A robust contractual framework needed

When putting together agreements for collaborations in the metaverse, businesses should, at least, consider the following from an IP perspective:

  • Is the scope of any licence to use each party's IP appropriately tailored so that it is sufficiently broad to serve the commercial purposes of the collaboration (eg does it deal with who has rights to create and/or sell NFTs), but ensures the parties retain adequate control over their existing IP? Further, does it address the potentially thorny issue of whether, and to what extent, each party, any persons authorised by them, and also end users, may customise the licensed IP?
  • Who will have what rights to any new, developed IP that arises out of the collaboration (including any new trade marks, marketing materials, NFTs, websites and social media accounts, as well as modifications or improvements to any existing IP)? Are there valid assignment mechanisms built into the agreements to effect the proposed allocation of rights? Who will have what responsibilities to protect and enforce such IP?
  • Are there clear brand guidelines that set out how each party's existing brands and any new brands are to be used, including prohibitions against unauthorised co-branding?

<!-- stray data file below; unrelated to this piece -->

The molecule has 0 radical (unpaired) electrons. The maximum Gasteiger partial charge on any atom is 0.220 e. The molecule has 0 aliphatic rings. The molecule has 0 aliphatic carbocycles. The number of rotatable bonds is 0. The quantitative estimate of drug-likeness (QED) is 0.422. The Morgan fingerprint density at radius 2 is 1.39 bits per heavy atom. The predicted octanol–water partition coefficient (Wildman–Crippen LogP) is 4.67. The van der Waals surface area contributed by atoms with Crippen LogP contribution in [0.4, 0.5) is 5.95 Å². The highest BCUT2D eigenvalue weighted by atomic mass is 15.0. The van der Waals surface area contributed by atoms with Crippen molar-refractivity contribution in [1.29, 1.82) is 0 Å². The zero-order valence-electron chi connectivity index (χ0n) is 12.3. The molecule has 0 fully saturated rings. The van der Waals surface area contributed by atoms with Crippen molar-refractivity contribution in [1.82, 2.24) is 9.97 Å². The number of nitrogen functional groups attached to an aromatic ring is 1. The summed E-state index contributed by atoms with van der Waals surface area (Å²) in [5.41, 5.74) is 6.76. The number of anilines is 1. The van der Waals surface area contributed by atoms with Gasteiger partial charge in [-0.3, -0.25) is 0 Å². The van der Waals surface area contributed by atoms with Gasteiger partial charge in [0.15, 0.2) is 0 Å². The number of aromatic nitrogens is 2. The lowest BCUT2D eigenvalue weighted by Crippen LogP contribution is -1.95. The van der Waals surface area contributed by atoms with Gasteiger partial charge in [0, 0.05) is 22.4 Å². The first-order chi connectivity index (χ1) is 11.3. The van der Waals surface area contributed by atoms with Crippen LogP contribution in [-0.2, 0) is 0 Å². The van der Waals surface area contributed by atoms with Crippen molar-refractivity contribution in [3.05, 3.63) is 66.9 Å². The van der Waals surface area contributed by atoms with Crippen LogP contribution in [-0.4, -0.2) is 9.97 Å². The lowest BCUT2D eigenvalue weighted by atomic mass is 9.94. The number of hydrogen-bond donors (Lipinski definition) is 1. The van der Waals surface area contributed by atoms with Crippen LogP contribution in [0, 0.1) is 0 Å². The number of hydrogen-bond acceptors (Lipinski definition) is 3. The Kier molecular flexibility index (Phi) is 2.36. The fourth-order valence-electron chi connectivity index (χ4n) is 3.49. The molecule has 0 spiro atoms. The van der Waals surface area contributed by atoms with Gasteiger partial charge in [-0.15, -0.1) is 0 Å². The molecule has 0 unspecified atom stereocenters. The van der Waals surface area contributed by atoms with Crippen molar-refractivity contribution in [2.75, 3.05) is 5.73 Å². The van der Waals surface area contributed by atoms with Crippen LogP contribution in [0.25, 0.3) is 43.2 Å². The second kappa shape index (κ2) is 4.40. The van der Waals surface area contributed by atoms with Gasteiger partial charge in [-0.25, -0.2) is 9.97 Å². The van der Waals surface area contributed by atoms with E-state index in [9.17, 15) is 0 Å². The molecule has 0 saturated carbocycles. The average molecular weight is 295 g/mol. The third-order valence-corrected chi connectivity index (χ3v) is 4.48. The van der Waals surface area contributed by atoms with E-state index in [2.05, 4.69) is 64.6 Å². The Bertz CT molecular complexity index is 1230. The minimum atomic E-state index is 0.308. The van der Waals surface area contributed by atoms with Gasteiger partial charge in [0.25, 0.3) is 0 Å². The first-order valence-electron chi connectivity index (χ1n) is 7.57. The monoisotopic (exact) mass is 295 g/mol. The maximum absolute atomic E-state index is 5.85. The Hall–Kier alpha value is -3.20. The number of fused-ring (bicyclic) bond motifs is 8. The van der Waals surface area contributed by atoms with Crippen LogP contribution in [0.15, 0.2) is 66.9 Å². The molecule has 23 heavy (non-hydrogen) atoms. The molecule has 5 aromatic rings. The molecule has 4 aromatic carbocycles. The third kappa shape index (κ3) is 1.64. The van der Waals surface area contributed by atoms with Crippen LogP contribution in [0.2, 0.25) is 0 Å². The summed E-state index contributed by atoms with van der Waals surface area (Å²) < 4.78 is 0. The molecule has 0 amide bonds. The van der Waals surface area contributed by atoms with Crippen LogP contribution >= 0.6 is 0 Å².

• How does the proposed treatment of IP under the collaboration agreement interact with the rules of the provider of the digital metaverse platform on which the collaboration project will be based, including in relation to ownership of IP?

Who will bear the risk with respect to, and have the responsibility to deal with, any third-party claims of IP infringement that may arise during the course of the collaboration?

New exposures

The nature of the metaverse also means there would be new exposures for businesses looking to enter the metaverse through collaboration. In particular, businesses should carefully consider what jurisdictions' laws may apply to their conduct within the metaverse. If their conduct is likely to fall under the laws of a jurisdiction in which they do not typically operate, that will increase their risk of becoming subject to: